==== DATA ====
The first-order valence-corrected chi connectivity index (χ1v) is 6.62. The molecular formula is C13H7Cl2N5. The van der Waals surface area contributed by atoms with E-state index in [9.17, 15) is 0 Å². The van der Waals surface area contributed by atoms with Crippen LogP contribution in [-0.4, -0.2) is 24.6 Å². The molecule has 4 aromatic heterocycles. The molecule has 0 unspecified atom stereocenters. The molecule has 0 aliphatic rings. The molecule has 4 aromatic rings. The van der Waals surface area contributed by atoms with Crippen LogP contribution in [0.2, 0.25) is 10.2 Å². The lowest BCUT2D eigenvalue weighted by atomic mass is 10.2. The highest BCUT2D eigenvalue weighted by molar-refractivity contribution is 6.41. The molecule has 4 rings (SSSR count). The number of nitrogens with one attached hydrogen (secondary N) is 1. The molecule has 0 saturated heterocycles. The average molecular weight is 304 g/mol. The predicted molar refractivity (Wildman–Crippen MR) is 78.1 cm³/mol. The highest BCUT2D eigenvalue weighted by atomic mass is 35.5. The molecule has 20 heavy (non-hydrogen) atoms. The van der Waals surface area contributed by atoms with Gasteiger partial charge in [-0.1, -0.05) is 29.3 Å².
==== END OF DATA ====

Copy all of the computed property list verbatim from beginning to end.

The first-order valence-corrected chi connectivity index (χ1v) is 6.62. The molecular formula is C13H7Cl2N5. The van der Waals surface area contributed by atoms with E-state index in [9.17, 15) is 0 Å². The van der Waals surface area contributed by atoms with Crippen LogP contribution in [-0.4, -0.2) is 24.6 Å². The molecule has 4 aromatic heterocycles. The molecule has 0 unspecified atom stereocenters. The molecule has 0 aliphatic rings. The molecule has 4 aromatic rings. The van der Waals surface area contributed by atoms with Crippen LogP contribution in [0.2, 0.25) is 10.2 Å². The lowest BCUT2D eigenvalue weighted by atomic mass is 10.2. The highest BCUT2D eigenvalue weighted by molar-refractivity contribution is 6.41. The molecule has 4 rings (SSSR count). The number of nitrogens with one attached hydrogen (secondary N) is 1. The molecule has 0 saturated heterocycles. The average molecular weight is 304 g/mol. The predicted molar refractivity (Wildman–Crippen MR) is 78.1 cm³/mol. The highest BCUT2D eigenvalue weighted by atomic mass is 35.5. The molecule has 20 heavy (non-hydrogen) atoms. The van der Waals surface area contributed by atoms with Gasteiger partial charge in [-0.1, -0.05) is 29.3 Å².